Along with self-pity and illegitimate responsibility, (we can’t name them all) I mention one other bundle that needs to be cast off as we stride into this New Year. I call it the bundle of cancelled sin. The phrase comes from Charles Wesley’s hymn, “Oh, For A Thousand Tongues to Sing.” He claims that this is the work of Christ:
“He breaks the power of cancelled sin/ He sets the prisoner free/ His blood can make the foulest clean/ His blood availed for me.”
Scores of people who beat a steady stream to my study door for counseling are burdened down by cancelled sin. Somewhere in the past, they have done those things, been involved in those situations, had relationships about which they feel morbid guilt. They carry this burden around as an inside burden which no one knows about. But like a malignancy, it grows and spreads until it poisons the person and brings a sickness unto death. I doubt if there is a reader who does not have an idea what I’m talking about. The memory – the haunting memory of some past wrongdoing devastates our life.
It is the very core of the Christian gospel that God through Christ forgives our sins, and our sins are cancelled by God’s grace. But obviously, this fact and experience are not enough. Cancelled sin still has power – destructive power, in our lives. How then is the power of cancelled sin actually broken? Here is the key: confession and inner healing. I believe that under most circumstances, not only confession to God but confession to another is essential for healing and release from the power of cancelled sin. This is the reason James admonishes us to confess our sins to one another and pray for one another (James 5:16). Once we have confessed to a minister or to an intimate friend, the poisonous guilt that has been bottled up inside is released.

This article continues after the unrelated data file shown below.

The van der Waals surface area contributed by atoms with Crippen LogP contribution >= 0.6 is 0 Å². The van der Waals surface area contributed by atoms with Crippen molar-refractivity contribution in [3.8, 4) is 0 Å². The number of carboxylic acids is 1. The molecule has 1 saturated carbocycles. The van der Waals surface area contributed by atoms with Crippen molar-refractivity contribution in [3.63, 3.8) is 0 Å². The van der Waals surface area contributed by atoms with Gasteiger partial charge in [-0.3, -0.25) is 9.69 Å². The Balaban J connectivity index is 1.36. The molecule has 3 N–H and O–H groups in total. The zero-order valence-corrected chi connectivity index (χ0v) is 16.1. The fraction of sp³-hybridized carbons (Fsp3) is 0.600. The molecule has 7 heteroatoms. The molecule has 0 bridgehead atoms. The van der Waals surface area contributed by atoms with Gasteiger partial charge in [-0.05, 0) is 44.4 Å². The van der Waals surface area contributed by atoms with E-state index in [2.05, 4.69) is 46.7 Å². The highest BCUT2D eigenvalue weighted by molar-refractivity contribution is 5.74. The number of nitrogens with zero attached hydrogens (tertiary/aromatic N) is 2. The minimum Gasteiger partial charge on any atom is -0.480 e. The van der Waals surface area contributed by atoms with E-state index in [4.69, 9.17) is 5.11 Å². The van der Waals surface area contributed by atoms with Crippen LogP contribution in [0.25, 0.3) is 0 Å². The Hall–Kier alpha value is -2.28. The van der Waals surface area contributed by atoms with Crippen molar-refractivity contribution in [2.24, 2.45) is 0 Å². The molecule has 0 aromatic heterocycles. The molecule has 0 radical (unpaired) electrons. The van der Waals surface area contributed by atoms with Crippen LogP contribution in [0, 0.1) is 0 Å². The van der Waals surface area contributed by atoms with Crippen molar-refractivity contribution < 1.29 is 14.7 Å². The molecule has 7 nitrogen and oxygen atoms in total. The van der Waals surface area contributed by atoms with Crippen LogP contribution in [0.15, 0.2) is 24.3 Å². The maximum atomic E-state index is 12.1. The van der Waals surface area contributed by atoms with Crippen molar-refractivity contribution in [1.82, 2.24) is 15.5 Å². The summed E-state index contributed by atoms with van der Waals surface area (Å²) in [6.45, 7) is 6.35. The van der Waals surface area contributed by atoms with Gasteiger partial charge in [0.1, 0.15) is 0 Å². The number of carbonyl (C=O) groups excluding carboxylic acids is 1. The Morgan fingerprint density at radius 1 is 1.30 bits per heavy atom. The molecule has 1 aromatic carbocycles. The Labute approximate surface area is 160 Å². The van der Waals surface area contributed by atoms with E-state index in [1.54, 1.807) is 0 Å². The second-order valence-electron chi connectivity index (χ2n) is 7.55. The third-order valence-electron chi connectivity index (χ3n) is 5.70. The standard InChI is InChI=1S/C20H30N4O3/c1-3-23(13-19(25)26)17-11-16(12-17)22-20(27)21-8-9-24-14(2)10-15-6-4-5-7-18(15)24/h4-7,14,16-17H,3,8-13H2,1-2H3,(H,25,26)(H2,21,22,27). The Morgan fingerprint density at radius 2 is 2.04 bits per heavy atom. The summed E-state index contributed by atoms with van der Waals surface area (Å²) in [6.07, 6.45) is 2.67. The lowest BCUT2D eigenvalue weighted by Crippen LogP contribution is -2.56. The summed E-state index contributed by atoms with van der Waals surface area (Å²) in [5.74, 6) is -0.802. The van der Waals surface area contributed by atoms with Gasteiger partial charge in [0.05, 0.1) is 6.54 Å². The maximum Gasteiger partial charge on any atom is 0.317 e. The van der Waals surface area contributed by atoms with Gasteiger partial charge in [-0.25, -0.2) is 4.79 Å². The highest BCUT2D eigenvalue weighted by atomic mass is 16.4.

A medical analogy is apropos. When an infectious boil appears somewhere on the body, antibiotics are given. If these do not destroy the infection, usually the infection is localized and has to be lanced. The surgeon uses the scalpel and opens the boil in order that all the poison might be drained.
Confession is something like the surgeon’s scalpel. Honestly opening our lives in confession, the poisonous guilt we have bottled up within has a chance to flow out. Confession becomes the cleansing process by which the self is freed from the power of cancelled sin.
Now there are two requisites for redemptive confession – one, you must trust the person, the person or the group, to whom you confess; and two, your confession must not be destructive to another person. We dare not disregard the health and wholeness of another in order to seek our own release. The big point is that the burden of cancelled sin is too great for us to carry into the New Year. You can leave that stuff behind because God forgives. Let us leave it behind.
2024 is a new year. Leave your stuff behind – self-pity, illegitimate responsibility, cancelled sin, all your junk. Leave it. You are forgiven. Your failure and weakness are accepted. Your past is buried in the sea of God’s loving forgiveness. Go into the New Year with Christ, and go joyfully.
Maxie Dunnam is minister at large of Christ United Methodist Church in Memphis, Tennessee. During his more than sixty years of ministry, he has pastored congregations of all sizes, as well as serving as world editor of the Upper Room and president of Asbury Theological Seminary. He is a prolific writer, having authored more than forty books, including The Workbook of Living Prayer which has sold more than a million copies and is printed in six languages. This article was first published by Wesleyan Accent published by World Methodist Evangelism and is reprinted here by permission (worldmethodist.org). Image: Shutterstock.